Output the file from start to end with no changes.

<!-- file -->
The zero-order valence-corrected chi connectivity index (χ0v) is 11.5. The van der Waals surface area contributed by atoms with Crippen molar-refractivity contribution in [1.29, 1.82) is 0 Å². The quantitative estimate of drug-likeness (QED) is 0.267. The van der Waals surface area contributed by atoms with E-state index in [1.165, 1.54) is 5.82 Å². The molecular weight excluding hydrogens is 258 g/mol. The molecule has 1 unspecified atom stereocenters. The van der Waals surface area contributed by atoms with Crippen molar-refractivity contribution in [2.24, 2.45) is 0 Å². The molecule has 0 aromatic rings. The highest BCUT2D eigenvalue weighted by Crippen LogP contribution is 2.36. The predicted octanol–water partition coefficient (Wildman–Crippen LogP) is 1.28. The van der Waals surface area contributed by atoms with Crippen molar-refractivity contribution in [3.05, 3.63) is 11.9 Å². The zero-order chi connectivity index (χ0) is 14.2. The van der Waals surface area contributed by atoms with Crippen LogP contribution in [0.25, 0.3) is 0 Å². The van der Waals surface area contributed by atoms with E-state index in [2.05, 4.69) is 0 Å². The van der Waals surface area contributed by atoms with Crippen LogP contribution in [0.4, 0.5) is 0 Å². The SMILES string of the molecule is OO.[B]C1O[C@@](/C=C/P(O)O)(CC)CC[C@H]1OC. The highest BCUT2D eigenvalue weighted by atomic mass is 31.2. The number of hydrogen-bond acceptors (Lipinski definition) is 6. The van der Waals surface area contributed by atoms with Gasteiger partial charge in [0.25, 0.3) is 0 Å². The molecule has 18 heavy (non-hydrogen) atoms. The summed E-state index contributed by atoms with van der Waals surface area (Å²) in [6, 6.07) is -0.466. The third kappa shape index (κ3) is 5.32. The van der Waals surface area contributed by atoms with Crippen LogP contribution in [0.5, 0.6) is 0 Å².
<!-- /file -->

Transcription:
The zero-order valence-corrected chi connectivity index (χ0v) is 11.5. The van der Waals surface area contributed by atoms with Crippen molar-refractivity contribution in [1.29, 1.82) is 0 Å². The quantitative estimate of drug-likeness (QED) is 0.267. The van der Waals surface area contributed by atoms with E-state index in [1.165, 1.54) is 5.82 Å². The molecular weight excluding hydrogens is 258 g/mol. The molecule has 1 unspecified atom stereocenters. The van der Waals surface area contributed by atoms with Crippen molar-refractivity contribution in [2.24, 2.45) is 0 Å². The molecule has 0 aromatic rings. The highest BCUT2D eigenvalue weighted by Crippen LogP contribution is 2.36. The predicted octanol–water partition coefficient (Wildman–Crippen LogP) is 1.28. The van der Waals surface area contributed by atoms with Crippen molar-refractivity contribution in [3.05, 3.63) is 11.9 Å². The zero-order chi connectivity index (χ0) is 14.2. The van der Waals surface area contributed by atoms with Crippen LogP contribution in [0.25, 0.3) is 0 Å². The van der Waals surface area contributed by atoms with E-state index in [2.05, 4.69) is 0 Å². The van der Waals surface area contributed by atoms with Crippen LogP contribution in [0.4, 0.5) is 0 Å². The SMILES string of the molecule is OO.[B]C1O[C@@](/C=C/P(O)O)(CC)CC[C@H]1OC. The highest BCUT2D eigenvalue weighted by atomic mass is 31.2. The number of hydrogen-bond acceptors (Lipinski definition) is 6. The van der Waals surface area contributed by atoms with Gasteiger partial charge in [0.25, 0.3) is 0 Å². The molecule has 18 heavy (non-hydrogen) atoms. The summed E-state index contributed by atoms with van der Waals surface area (Å²) in [6, 6.07) is -0.466. The third kappa shape index (κ3) is 5.32. The van der Waals surface area contributed by atoms with Crippen LogP contribution in [0.5, 0.6) is 0 Å².